Ask your Specialist about ALL of your options – Surgeons such as our leading Facial Surgery experts Dr Doug McManamny, Dr Richard Maxwell, Dr Tom Robbins and Dr Geoff Barnett (and Eyelid Surgeon Dr Benjamin Burt) may be able to recommend a combination of procedures to give you long-lasting yet natural-looking facial rejuvenation and scar minimisation results.
Fat Graft survival rates vary.
This procedure has been proven to improve the quality of surrounding tissue as well as the general appearance of the overlying skin, by replacing lost volume. However, fat graft survival rates can be in the 30% to 80% range. This can mean that multiple procedures are required (whilst fat grafting can help you get a great result, it is variable and sometimes a TGA approved temporary-filler-solution based injectables can get you the look you want in less time and at less cost).
Is there any downtime with Fat Transfer – and what results will I get?
The re-injection is performed via cannula and local Anaesthetic is used in most cases.
Pain or tenderness in the extraction area can be expected for a few days, as well as minor bruising. Bruising in the re-injection sites is less common, but can occur due to a cannula not being as fine or sharp as a regular needle.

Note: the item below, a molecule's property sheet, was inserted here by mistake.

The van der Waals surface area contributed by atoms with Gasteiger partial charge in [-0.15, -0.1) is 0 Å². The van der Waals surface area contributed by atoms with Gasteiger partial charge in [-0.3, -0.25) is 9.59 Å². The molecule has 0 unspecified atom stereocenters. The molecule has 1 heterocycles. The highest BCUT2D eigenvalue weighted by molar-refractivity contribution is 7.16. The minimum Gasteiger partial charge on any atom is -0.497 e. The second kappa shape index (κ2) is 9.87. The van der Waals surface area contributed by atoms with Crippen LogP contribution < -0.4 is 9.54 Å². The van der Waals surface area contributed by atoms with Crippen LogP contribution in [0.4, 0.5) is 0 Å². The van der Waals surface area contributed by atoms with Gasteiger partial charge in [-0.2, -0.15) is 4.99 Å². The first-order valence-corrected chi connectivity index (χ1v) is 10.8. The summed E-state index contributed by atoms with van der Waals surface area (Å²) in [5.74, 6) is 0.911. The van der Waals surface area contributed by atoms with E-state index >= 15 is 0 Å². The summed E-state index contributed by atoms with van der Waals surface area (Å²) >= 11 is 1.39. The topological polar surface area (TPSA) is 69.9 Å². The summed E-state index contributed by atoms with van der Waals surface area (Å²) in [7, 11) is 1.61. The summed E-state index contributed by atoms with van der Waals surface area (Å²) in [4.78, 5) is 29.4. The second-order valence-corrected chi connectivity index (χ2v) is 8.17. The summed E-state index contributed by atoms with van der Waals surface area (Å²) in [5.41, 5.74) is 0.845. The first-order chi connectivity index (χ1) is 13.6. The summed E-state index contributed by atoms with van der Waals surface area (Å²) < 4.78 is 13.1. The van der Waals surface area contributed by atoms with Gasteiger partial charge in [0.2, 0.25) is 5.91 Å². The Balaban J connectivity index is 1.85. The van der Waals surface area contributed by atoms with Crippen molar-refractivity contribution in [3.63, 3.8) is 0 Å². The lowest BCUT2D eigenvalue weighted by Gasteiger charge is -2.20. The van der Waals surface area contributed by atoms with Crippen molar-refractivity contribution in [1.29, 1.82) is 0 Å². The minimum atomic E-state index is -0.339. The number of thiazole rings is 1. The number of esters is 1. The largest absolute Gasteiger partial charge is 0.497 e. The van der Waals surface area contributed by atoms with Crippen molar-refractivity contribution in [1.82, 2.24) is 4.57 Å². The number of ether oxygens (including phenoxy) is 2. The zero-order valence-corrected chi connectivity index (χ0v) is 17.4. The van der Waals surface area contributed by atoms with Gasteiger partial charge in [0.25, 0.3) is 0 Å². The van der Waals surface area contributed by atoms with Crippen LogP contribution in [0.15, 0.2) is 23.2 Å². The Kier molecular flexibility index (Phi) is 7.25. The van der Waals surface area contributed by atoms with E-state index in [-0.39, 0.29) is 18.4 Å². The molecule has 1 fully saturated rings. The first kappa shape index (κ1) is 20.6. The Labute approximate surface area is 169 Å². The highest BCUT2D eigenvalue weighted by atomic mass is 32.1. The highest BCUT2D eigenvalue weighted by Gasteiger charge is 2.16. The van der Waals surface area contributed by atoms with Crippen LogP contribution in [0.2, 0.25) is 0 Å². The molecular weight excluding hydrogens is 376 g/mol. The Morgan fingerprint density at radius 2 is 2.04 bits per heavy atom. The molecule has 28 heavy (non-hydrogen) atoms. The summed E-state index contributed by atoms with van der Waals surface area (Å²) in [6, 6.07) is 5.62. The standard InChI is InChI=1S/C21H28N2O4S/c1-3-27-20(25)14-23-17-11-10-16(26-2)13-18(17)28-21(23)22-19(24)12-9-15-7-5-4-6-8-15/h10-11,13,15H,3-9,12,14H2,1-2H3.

Fat Transfer methods offer volume enhancement to areas like the mid face and under the eyes, while also offering greatly improved tone, elasticity and vitality to the overlying skin.
Fat tissue that is re-injected doesn’t have it’s own blood supply; therefore it needs to be placed near blood vessels to ensure the survival and prosperity of the fat cells. It is particularly suited for facial rejuvenation as it’s injected superficially into tissue that is rich in vessels.
Several treatments might be required to get the desired effects.
Fat transfer methods can be a way to reduce scarring or to fill facial lines (other methods are also available).
Areas particularly suited to Autologous Fat Transfer (Fat Grafting) Rejuvenation include:
- Lip and mouth area including Nasolabial folds (lines around the nose and mouth)
- Eye areas (Tear troughs – the area under the eye)
- Mid face including cheek area and the areas under the cheeks that can look sallow with age and lost facial volume over time
- Hands (backs of your hands)
For fat transfer to the face, ask to see Facial Specialist Surgeon, Dr Doug McManamny; or for fat transfer and facelift procedures, you can choose from three to four of our Melbourne Specialists and several Sydney Surgeons. Send an Enquiry Form for further information.